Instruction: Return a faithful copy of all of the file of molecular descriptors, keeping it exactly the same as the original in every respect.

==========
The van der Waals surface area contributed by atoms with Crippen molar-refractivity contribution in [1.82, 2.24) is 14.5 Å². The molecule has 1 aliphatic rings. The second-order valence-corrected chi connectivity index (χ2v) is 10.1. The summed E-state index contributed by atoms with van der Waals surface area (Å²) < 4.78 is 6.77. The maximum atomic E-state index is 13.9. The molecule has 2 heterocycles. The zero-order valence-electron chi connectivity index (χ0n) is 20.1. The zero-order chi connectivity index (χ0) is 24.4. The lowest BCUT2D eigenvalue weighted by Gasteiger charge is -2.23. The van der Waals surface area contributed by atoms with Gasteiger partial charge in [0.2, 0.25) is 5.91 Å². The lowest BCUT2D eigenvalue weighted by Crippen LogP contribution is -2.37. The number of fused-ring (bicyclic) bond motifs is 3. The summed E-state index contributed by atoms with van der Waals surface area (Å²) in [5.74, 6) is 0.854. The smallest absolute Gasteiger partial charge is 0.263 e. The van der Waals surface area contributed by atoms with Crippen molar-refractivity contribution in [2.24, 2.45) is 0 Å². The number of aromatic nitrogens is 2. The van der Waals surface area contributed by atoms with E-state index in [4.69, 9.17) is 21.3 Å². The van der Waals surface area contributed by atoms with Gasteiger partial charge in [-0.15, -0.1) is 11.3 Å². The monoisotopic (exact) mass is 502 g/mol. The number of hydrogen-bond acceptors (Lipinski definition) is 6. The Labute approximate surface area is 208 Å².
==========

The van der Waals surface area contributed by atoms with Crippen molar-refractivity contribution in [1.82, 2.24) is 14.5 Å². The molecule has 1 aliphatic rings. The second-order valence-corrected chi connectivity index (χ2v) is 10.1. The summed E-state index contributed by atoms with van der Waals surface area (Å²) < 4.78 is 6.77. The maximum atomic E-state index is 13.9. The molecule has 2 heterocycles. The zero-order valence-electron chi connectivity index (χ0n) is 20.1. The zero-order chi connectivity index (χ0) is 24.4. The lowest BCUT2D eigenvalue weighted by Gasteiger charge is -2.23. The van der Waals surface area contributed by atoms with Gasteiger partial charge in [0.2, 0.25) is 5.91 Å². The lowest BCUT2D eigenvalue weighted by Crippen LogP contribution is -2.37. The number of fused-ring (bicyclic) bond motifs is 3. The summed E-state index contributed by atoms with van der Waals surface area (Å²) in [5.74, 6) is 0.854. The smallest absolute Gasteiger partial charge is 0.263 e. The van der Waals surface area contributed by atoms with Crippen molar-refractivity contribution in [2.24, 2.45) is 0 Å². The number of aromatic nitrogens is 2. The van der Waals surface area contributed by atoms with E-state index in [4.69, 9.17) is 21.3 Å². The van der Waals surface area contributed by atoms with Gasteiger partial charge in [-0.15, -0.1) is 11.3 Å². The monoisotopic (exact) mass is 502 g/mol. The number of hydrogen-bond acceptors (Lipinski definition) is 6. The Labute approximate surface area is 208 Å².